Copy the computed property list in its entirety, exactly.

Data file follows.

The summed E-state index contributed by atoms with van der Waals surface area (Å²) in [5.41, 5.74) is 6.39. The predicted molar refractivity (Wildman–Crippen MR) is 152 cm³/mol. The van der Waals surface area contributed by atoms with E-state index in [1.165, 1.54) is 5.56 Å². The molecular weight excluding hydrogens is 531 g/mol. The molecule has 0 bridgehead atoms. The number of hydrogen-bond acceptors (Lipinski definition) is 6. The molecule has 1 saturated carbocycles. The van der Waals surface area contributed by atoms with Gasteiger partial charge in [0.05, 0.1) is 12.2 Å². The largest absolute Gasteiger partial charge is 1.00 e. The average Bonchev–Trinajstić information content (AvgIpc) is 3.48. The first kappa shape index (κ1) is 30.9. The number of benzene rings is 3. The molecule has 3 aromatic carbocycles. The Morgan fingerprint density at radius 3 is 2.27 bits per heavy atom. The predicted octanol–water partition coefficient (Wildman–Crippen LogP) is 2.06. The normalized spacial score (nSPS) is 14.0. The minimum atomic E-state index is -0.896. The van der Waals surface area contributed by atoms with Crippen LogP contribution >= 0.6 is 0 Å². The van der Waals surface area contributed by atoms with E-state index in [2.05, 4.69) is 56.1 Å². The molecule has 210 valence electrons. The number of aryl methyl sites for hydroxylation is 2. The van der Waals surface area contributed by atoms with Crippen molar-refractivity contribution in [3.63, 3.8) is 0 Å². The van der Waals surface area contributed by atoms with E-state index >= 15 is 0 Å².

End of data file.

The summed E-state index contributed by atoms with van der Waals surface area (Å²) in [5.41, 5.74) is 6.39. The predicted molar refractivity (Wildman–Crippen MR) is 152 cm³/mol. The van der Waals surface area contributed by atoms with E-state index in [1.165, 1.54) is 5.56 Å². The molecular weight excluding hydrogens is 531 g/mol. The molecule has 0 bridgehead atoms. The number of hydrogen-bond acceptors (Lipinski definition) is 6. The molecule has 1 saturated carbocycles. The van der Waals surface area contributed by atoms with Gasteiger partial charge in [0.05, 0.1) is 12.2 Å². The largest absolute Gasteiger partial charge is 1.00 e. The average Bonchev–Trinajstić information content (AvgIpc) is 3.48. The first kappa shape index (κ1) is 30.9. The number of benzene rings is 3. The molecule has 3 aromatic carbocycles. The Morgan fingerprint density at radius 3 is 2.27 bits per heavy atom. The predicted octanol–water partition coefficient (Wildman–Crippen LogP) is 2.06. The normalized spacial score (nSPS) is 14.0. The minimum atomic E-state index is -0.896. The van der Waals surface area contributed by atoms with Crippen LogP contribution >= 0.6 is 0 Å². The van der Waals surface area contributed by atoms with E-state index in [2.05, 4.69) is 56.1 Å². The molecule has 210 valence electrons. The number of aryl methyl sites for hydroxylation is 2. The van der Waals surface area contributed by atoms with Crippen molar-refractivity contribution in [3.63, 3.8) is 0 Å². The van der Waals surface area contributed by atoms with E-state index >= 15 is 0 Å².